Severity of Epilepsy and Response to Antiseizure Medications in Individuals With Multiple Sclerosis: Analysis of a Real-World Dataset

Background and Objectives

Epilepsy is an important comorbidity that affects outcomes for people with multiple sclerosis (MS). However, it is unclear whether seizure severity among individuals with coexistence of MS and epilepsy (MS + E) is higher than in those with other focal epilepsies. Our goal was to compare the overall severity of epilepsy in individuals with MS + E vs those with focal epilepsy without MS (E – MS), as defined by seizure-related health care utilization, frequency and duration of status epilepticus, and frequency of antiseizure medication (ASM) regimen changes.


In this hypothesis-generating study, we analyzed a US commercial nationwide deidentified claims data set with >86 million individuals between January 1, 2008, and August 31, 2019. Using validated algorithms, we identified adults with E – MS and those with MS + E. We compared the number and length of seizure-related hospital admissions, the number of claims and unique days with claims for status epilepticus, and the rates of ASM regimen changes between the MS + E and E – MS groups.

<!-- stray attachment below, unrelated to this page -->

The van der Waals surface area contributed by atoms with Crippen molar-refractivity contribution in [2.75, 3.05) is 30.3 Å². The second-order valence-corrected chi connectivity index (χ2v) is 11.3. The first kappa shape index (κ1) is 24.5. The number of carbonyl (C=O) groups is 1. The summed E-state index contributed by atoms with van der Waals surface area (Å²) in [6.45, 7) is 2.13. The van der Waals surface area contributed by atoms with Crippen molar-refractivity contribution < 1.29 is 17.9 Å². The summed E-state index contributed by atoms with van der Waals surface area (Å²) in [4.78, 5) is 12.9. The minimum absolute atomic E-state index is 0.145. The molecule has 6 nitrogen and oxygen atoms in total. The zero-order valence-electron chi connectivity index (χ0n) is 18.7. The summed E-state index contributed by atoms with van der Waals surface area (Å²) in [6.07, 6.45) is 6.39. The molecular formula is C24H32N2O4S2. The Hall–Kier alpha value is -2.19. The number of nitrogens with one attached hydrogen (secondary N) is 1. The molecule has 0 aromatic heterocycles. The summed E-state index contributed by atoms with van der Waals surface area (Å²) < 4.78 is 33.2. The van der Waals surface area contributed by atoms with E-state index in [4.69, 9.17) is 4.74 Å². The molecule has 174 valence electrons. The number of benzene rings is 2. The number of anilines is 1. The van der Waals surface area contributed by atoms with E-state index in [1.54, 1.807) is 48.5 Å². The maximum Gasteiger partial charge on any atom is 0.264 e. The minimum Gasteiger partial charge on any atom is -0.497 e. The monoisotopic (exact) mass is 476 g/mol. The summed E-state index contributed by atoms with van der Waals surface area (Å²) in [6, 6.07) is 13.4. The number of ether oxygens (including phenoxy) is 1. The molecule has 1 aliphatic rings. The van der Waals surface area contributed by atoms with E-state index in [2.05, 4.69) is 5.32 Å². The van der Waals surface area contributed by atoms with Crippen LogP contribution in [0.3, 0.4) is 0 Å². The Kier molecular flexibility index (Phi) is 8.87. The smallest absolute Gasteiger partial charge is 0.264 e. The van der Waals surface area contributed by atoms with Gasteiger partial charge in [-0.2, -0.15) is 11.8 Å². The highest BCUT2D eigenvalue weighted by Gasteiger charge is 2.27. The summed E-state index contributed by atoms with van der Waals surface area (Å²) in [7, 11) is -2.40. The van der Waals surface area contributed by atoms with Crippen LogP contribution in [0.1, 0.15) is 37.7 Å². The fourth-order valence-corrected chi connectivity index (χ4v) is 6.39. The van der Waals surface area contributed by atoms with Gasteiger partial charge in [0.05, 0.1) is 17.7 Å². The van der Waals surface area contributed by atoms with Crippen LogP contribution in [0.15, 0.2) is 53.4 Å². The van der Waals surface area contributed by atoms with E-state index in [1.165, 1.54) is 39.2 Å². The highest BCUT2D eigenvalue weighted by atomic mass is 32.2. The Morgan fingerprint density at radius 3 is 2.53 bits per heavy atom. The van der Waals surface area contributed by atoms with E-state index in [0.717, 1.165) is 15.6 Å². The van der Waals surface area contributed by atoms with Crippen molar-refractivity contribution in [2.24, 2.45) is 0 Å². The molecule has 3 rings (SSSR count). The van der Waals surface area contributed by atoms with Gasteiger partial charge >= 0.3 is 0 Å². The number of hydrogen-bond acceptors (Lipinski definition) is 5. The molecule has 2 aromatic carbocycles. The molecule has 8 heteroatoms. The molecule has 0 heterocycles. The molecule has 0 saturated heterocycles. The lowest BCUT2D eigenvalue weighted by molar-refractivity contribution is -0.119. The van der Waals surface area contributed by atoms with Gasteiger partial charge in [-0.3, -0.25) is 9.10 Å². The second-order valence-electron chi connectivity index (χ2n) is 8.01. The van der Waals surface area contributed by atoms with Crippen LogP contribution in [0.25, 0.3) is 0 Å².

During the study period, 66,708 individuals with E – MS and 537 with MS + E had ≥2 years of coverage after their initial diagnosis of epilepsy. There was no difference between the MS + E and E – MS groups in the percentage of individuals admitted for seizures and/or status epilepticus. However, MS + E with seizure-related admissions had more admissions and longer hospital stays than those with E – MS. MS + E who experienced status epilepticus had more unique days with status epilepticus claims compared with E – MS. MS + E were more likely to have ASM regimen changes in 2 years after the initial diagnosis of epilepsy and had more ASM changes during 2 years compared with E – MS. Among individuals with MS + E, there were no differences in our measures of seizure severity for those treated with sodium channel blockers/modulators vs other ASM classes.


This study supports the notion that individuals with MS + E can have more severe epilepsy than those with E – MS. Seizure severity among individuals with MS + E treated with sodium channel blockers/modulators vs other ASM classes shows no significant differences.

Classification of Evidence

This study provides Class III evidence that individuals with MS + E can have more severe epilepsy than those with E – MS.

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